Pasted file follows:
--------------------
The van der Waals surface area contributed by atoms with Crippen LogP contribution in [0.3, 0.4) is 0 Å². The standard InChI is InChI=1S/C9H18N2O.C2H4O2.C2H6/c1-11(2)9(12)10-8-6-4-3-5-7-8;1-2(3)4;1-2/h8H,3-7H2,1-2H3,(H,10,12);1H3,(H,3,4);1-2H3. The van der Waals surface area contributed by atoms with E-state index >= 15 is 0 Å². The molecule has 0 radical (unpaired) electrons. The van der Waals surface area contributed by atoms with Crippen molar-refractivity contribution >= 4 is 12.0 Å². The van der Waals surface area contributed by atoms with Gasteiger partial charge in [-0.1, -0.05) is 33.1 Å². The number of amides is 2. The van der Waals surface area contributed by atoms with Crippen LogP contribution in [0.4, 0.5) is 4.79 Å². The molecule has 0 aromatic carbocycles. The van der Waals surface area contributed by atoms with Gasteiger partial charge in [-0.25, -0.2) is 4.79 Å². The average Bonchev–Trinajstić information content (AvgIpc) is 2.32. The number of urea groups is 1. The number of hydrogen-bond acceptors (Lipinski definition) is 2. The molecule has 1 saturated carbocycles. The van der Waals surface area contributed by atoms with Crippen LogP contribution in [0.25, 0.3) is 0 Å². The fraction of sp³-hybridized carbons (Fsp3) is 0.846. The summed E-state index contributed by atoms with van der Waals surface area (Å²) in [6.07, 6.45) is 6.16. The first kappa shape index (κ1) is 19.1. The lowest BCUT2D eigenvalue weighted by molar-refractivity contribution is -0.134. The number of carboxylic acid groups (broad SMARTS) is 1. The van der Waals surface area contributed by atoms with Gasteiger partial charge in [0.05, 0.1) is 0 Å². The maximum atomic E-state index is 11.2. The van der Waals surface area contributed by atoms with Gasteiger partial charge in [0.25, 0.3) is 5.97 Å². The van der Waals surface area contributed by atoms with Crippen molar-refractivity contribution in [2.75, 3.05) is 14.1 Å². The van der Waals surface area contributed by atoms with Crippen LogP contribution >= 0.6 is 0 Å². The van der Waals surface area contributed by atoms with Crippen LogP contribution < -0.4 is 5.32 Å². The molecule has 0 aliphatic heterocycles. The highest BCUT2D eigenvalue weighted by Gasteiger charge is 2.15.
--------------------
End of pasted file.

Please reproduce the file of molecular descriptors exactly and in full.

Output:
The van der Waals surface area contributed by atoms with Crippen LogP contribution in [0.3, 0.4) is 0 Å². The standard InChI is InChI=1S/C9H18N2O.C2H4O2.C2H6/c1-11(2)9(12)10-8-6-4-3-5-7-8;1-2(3)4;1-2/h8H,3-7H2,1-2H3,(H,10,12);1H3,(H,3,4);1-2H3. The van der Waals surface area contributed by atoms with E-state index >= 15 is 0 Å². The molecule has 0 radical (unpaired) electrons. The van der Waals surface area contributed by atoms with Crippen molar-refractivity contribution >= 4 is 12.0 Å². The van der Waals surface area contributed by atoms with Gasteiger partial charge in [-0.1, -0.05) is 33.1 Å². The number of amides is 2. The van der Waals surface area contributed by atoms with Crippen LogP contribution in [0.4, 0.5) is 4.79 Å². The molecule has 0 aromatic carbocycles. The van der Waals surface area contributed by atoms with Gasteiger partial charge in [-0.25, -0.2) is 4.79 Å². The average Bonchev–Trinajstić information content (AvgIpc) is 2.32. The number of urea groups is 1. The number of hydrogen-bond acceptors (Lipinski definition) is 2. The molecule has 1 saturated carbocycles. The van der Waals surface area contributed by atoms with Crippen LogP contribution in [0.25, 0.3) is 0 Å². The fraction of sp³-hybridized carbons (Fsp3) is 0.846. The summed E-state index contributed by atoms with van der Waals surface area (Å²) in [6.07, 6.45) is 6.16. The first kappa shape index (κ1) is 19.1. The lowest BCUT2D eigenvalue weighted by molar-refractivity contribution is -0.134. The number of carboxylic acid groups (broad SMARTS) is 1. The van der Waals surface area contributed by atoms with Gasteiger partial charge in [0.05, 0.1) is 0 Å². The maximum atomic E-state index is 11.2. The van der Waals surface area contributed by atoms with Gasteiger partial charge in [0.25, 0.3) is 5.97 Å². The van der Waals surface area contributed by atoms with Crippen molar-refractivity contribution in [2.75, 3.05) is 14.1 Å². The van der Waals surface area contributed by atoms with Crippen LogP contribution >= 0.6 is 0 Å². The van der Waals surface area contributed by atoms with Crippen LogP contribution < -0.4 is 5.32 Å². The molecule has 0 aliphatic heterocycles. The highest BCUT2D eigenvalue weighted by Gasteiger charge is 2.15.